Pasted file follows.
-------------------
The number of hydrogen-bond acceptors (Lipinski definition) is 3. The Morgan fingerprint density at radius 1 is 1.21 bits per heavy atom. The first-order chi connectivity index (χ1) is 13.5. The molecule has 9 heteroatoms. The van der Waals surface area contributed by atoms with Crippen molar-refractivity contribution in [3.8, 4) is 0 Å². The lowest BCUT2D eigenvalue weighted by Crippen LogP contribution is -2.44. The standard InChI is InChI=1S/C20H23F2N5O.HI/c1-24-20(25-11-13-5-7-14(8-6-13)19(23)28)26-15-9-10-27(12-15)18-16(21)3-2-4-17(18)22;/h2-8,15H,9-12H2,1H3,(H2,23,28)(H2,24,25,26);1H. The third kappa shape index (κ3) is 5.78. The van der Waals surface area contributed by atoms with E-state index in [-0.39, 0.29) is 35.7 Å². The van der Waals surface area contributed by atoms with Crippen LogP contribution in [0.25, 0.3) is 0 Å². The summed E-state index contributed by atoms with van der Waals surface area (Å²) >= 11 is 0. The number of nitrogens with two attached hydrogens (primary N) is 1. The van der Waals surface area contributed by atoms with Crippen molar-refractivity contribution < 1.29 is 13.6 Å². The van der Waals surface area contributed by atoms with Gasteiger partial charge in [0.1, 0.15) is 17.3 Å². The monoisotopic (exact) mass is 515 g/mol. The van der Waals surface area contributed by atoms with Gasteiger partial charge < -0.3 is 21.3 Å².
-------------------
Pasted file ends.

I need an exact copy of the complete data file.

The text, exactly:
The number of hydrogen-bond acceptors (Lipinski definition) is 3. The Morgan fingerprint density at radius 1 is 1.21 bits per heavy atom. The first-order chi connectivity index (χ1) is 13.5. The molecule has 9 heteroatoms. The van der Waals surface area contributed by atoms with Crippen molar-refractivity contribution in [3.8, 4) is 0 Å². The lowest BCUT2D eigenvalue weighted by Crippen LogP contribution is -2.44. The standard InChI is InChI=1S/C20H23F2N5O.HI/c1-24-20(25-11-13-5-7-14(8-6-13)19(23)28)26-15-9-10-27(12-15)18-16(21)3-2-4-17(18)22;/h2-8,15H,9-12H2,1H3,(H2,23,28)(H2,24,25,26);1H. The third kappa shape index (κ3) is 5.78. The van der Waals surface area contributed by atoms with E-state index in [-0.39, 0.29) is 35.7 Å². The van der Waals surface area contributed by atoms with Crippen LogP contribution in [0.25, 0.3) is 0 Å². The summed E-state index contributed by atoms with van der Waals surface area (Å²) >= 11 is 0. The number of nitrogens with two attached hydrogens (primary N) is 1. The van der Waals surface area contributed by atoms with Crippen molar-refractivity contribution < 1.29 is 13.6 Å². The van der Waals surface area contributed by atoms with Gasteiger partial charge in [0.1, 0.15) is 17.3 Å². The monoisotopic (exact) mass is 515 g/mol. The van der Waals surface area contributed by atoms with Gasteiger partial charge < -0.3 is 21.3 Å².